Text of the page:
Off the Books: The Underground Economy of the Urban Poor
Listen to a short interview with Sudhir VenkateshHost: Chris Gondek | Producer: Heron & Crane
In this revelatory book, Sudhir Venkatesh takes us into Maquis Park, a poor black neighborhood on Chicago's Southside, to explore the desperate, dangerous, and remarkable ways in which a community survives. We find there an entire world of unregulated, unreported, and untaxed work, a system of living off the books that is daily life in the ghetto. From women who clean houses and prepare lunches for the local hospital to small-scale entrepreneurs like the mechanic who works in an alley; from the preacher who provides mediation services to the salon owner who rents her store out for gambling parties; and from street vendors hawking socks and incense to the drug dealing and extortion of the local gang, we come to see how these activities form the backbone of the ghetto economy.
What emerges are the innumerable ways that these men and women, immersed in their shadowy economic pursuits, are connected to and reliant upon one another. The underground economy, as Venkatesh's subtle storytelling reveals, functions as an intricate web, and in the strength of its strands lie the fates of many Maquis Park residents. The result is a dramatic narrative of individuals at work, and a rich portrait of a community. But while excavating the efforts of men and women to generate a basic livelihood for themselves and their families, Off the Books offers a devastating critique of the entrenched poverty that we so often ignore in America, and reveals how the underground economy is an inevitable response to the ghetto's appalling isolation from the rest of the country.
Sudhir Alladi Venkatesh is William B. Ransford Professor of Sociology at Columbia University.
Table of Contents
1. Living Underground
2. Home at Work
3. The Entrepreneur
4. The Street Hustler
5. The Preacher
6. Our Gang
7. As the Shady World Turns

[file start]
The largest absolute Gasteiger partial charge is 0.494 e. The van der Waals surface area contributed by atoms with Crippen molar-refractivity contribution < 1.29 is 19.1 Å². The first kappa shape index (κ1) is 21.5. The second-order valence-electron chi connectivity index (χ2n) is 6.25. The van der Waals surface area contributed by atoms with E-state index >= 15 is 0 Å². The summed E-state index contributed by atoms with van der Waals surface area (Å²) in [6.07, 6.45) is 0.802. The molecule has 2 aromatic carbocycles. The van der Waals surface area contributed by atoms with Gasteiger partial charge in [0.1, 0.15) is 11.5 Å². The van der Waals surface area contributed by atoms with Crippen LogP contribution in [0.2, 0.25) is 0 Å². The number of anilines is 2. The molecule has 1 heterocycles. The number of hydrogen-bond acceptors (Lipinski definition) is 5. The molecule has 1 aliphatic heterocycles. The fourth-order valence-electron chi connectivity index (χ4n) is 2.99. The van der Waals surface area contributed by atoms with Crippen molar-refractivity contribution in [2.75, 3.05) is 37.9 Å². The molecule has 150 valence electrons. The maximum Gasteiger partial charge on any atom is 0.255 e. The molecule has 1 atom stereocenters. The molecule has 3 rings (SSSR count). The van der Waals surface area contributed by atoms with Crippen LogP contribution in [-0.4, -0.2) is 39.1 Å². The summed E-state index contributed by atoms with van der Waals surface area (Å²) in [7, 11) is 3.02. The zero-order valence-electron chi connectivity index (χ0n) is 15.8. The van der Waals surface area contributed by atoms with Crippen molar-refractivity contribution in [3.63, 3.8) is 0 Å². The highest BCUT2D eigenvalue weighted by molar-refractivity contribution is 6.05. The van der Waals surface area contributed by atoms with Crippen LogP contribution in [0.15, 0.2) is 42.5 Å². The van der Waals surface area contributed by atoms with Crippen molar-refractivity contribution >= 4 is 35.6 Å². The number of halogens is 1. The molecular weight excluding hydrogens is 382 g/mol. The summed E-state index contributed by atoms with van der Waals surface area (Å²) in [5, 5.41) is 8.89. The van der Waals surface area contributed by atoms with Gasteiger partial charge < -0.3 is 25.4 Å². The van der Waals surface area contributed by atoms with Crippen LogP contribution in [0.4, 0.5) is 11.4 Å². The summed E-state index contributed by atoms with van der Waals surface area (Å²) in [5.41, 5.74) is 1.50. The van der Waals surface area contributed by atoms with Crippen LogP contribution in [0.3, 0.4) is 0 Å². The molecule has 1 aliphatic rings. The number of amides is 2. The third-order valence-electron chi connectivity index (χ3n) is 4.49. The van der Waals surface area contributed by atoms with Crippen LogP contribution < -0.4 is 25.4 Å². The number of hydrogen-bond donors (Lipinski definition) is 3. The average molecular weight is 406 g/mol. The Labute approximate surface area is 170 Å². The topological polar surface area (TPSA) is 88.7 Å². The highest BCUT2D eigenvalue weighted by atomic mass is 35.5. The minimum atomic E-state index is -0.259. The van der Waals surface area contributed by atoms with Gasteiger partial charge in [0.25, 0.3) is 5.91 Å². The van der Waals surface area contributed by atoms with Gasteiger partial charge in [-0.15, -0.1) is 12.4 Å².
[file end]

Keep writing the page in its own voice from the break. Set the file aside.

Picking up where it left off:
What People are Saying About This
An unsentimental but powerfully human analysis of the webs of underground activity that sustain poor neighborhoods and their residents. Venkatesh gives the lie to the denigrating tropes of shiftlessness, mental dullness, government dependence, and disorganization that have been used to indict families in poverty.
An original portrait of the blurred boundaries between so-called legitimate and illegitimate economic relations in the U.S. ghetto …A most comprehensive look at the informal economic life of the urban poor. Mitchell Duneier, author of Sidewalk
William Julius Wilson
Sudhir Venkatesh has uncovered a social world that will surprise even the most sophisticated observers of human behavior. This extraordinary study could become a classic urban ethnography, and will certainly change the way we think about life and work in the underground. William Julius Wilson, author of When Work Disappears: The World of the New Urban Poor
An unsentimental but powerfully human analysis of the webs of underground activity that sustain poor neighborhoods and their residents. Venkatesh gives the lie to the denigrating tropes of shiftlessness, mental dullness, government dependence, and disorganization that have been used to indict families in poverty. Mary Pattillo, author of Black on the Block: The Politics of Race and Class in the City
Michael C. Dawson
Off the Books is an outstanding contribution to our understanding urban economic, social and political processes. This engrossing ethnography has led me to change how I theoretically think about fundamental concepts such as social capital, social isolation, and the state of civil society in the US. Michael C. Dawson, author of Black Visions
Steven D. Levitt
No scholar in America understands the underground economy like Sudhir Venkatesh. The book is both beautifully written and incredibly insightful. I can't remember the last time I learned so much from reading a book. Steven D. Levitt, co-author of Freakonomics
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